Last May, Babineaux appeared with Smith on TODAY, explaining why he stuck by Ally even when their future together seemed hopeless. “I just love her, and no one in my life could replace her,” he told Lauer. “I want to see it through to the end, all the way.”

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Mike originally proposed to Ally in September 2008, but within a week, her rapidly deteriorating heart caused her body to shut down. Unlikely to find a heart donor in time to save her life (only 5 percent of those needing heart transplants are lucky enough to receive them), doctors opted to implant what essentially is a bionic heart during a risky, touch-and-go procedure.

Ally, in fact, had a life-or-death moment during the first implant attempt; a kink in the implant system caused doctors to abort the procedure. At one point, nurses told the Smiths their daughter was unlikely to last the night. But a second attempt did the trick, and now Ally is kept alive and amazingly mobile with an implanted heart pump that connects to an external battery she carries in a handbag slung across her shoulder.

Ally told NBC News it was Babineaux’s love that carried her through her darkest days. “He’s been with me for four years, and not once did he leave because it was going to get too tough,” she said. “It’s a book that’s not done being written. Me and him are going to be 95 years old and still kicking!”

Ally’s prognosis is hopeful. Speaking on TODAY Wednesday, Dr. Bogaev said the HeartMate II was originally devised to buy time for a patient needing a heart transplant, but as the device essentially does the heart’s work for it, doctors have found the heart actually has time to rest and heal itself.

There may yet come a day when Ally doesn’t need her bionic heart at all — and she can hardly wait. An enthusiastic athlete in college, she can only exercise moderately now, and because her life revolves around the battery pack attached to her heart pump, she’s not allowed to get it wet with a swim.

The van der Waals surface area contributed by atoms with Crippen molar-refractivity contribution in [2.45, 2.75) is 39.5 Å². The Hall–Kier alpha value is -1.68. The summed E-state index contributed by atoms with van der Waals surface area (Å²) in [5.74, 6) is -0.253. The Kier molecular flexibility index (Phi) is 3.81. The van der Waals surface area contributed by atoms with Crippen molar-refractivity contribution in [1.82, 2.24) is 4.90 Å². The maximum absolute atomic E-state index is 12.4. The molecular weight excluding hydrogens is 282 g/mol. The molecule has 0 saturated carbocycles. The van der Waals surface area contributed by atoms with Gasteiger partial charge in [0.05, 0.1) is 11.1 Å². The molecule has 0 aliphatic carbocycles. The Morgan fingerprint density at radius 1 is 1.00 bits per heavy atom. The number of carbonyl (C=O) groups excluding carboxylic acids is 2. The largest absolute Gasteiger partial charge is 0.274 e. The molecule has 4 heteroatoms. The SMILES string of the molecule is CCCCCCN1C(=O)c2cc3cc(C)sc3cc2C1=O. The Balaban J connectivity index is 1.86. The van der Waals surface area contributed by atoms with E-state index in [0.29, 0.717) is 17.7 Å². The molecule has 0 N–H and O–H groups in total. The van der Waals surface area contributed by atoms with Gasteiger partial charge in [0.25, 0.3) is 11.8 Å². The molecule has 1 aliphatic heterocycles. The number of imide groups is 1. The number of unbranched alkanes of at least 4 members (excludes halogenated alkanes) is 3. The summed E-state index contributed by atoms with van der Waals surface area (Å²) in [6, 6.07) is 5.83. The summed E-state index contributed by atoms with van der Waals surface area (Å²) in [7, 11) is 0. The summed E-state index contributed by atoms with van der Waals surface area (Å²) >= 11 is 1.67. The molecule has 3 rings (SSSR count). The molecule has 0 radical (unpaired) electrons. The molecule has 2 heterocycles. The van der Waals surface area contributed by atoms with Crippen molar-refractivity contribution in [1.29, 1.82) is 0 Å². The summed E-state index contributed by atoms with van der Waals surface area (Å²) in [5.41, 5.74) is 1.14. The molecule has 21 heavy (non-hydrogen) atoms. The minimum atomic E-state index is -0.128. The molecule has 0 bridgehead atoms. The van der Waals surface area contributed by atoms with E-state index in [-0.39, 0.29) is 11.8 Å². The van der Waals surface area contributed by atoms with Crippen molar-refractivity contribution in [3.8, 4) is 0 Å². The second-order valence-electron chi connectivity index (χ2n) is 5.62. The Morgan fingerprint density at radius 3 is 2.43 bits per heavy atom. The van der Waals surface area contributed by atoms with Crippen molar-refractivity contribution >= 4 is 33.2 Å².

“I’m ready for it to come out,” she told Lauer. “My body’s not ready yet, but I’m ready. Eventually I want to enjoy the things I can’t do in Corpus, living on a beach and not being able to play in the water.”

But for now, Smith is just enjoying her time as a newlywed. She thought back fondly to her wedding day, a day she once believed she might not live to see, and told Lauer she made good on her vow to wear her electric blue cowboy boots underneath her stately wedding gown.

“They were awesome!” she told Lauer. “Everybody was, ‘Are you seriously wearing them?’ I was like, ‘Why not? It’s Texas, I wear boots all the time and I love them.’ ”

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And the close brush with her own mortality made saying the “I dos” with her personal hero husband all the more poignant.

“When it came to exchanging vows, and it was my turn to say, ‘Till death do us part,’ I didn’t want to say it,” Ally told NBC. “I want to love him, not just until I die, but when I’m up there waiting for him or he’s up there waiting for me.”

Dr. Bogaev added she believes the day will come when Ally is free from needing her bionic heart. “Especially patients who are young like Ally, we see their heart function improve and it allows us to remove the pump,” she told Lauer.

“She’s made incredible progress. Her heart has dramatically improved.”